South Australians Back EVs While Govt Drags Feet

New research from The Australia Institute shows that South Australians strongly support electric vehicles and want governments at all levels to implement a range of policies that would encourage more electric vehicles onto our state’s roads.

“We South Australians are well and truly ready for more electric vehicles on our roads and it’s high time the government caught up,” said Noah Schultz-Byard, SA projects manager at The Australia Institute.

“In South Australia, 74 per cent of us want the government to build a network of charging stations for electric cars, two thirds of us want to see the Luxury Car Tax removed from imported electric vehicles and more than half of us want to see the government offering loans for electric cars.

“The most popular policy, with support from three out of every four people, would see governments using electric vehicles in their own fleets while 71 per cent of South Australians supported requirements to make new cars more fuel efficient, even if that meant that they cost a bit more upfront.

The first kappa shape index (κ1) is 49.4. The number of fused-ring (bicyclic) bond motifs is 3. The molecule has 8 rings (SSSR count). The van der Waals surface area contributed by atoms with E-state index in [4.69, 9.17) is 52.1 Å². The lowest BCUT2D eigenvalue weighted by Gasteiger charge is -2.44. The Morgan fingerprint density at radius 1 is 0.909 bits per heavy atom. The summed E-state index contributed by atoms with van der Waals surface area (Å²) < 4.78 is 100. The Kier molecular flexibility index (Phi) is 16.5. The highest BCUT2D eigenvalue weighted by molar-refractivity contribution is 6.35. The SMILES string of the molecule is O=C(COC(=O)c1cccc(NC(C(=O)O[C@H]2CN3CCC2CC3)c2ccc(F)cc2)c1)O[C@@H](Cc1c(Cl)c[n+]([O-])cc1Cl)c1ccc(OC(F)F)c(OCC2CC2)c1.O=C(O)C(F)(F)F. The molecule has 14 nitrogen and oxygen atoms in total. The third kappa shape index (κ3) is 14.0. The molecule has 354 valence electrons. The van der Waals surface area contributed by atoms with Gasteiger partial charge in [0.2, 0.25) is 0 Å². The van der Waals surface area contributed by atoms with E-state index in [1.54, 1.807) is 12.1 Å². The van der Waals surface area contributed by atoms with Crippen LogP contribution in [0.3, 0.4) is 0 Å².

“State and Local Governments in SA have taken some steps in the right direction, by incorporating hybrid vehicles into their fleet and installing charging stations around the CBD, but more needs to be done.

“South Australia is already at the forefront of global renewable energy, battery manufacturing and energy storage technologies but our uptake of electric vehicles, when compared to other parts of the world, is lagging behind.

“Tesla, the electric car maker, have said that they may be open to building cars in South Australia at some point in the future but that our relatively low rate of electric vehicle uptake is a serious barrier to achieving that investment.”

While many policy options to encourage EVs were popular amongst South Australian voters, some were poorly supported. These included increasing the excise on petrol, banning the sale of petrol cars from 2030 and giving electric vehicles access to bus lanes and dedicated parking spaces.

“Forward thinking policies are required if we’re going to encourage investment in South Australia. Helping more of us to transition to electric vehicles would be good for the state’s economy, good for jobs and good for the environment,” Mr Schultz-Byard concluded.

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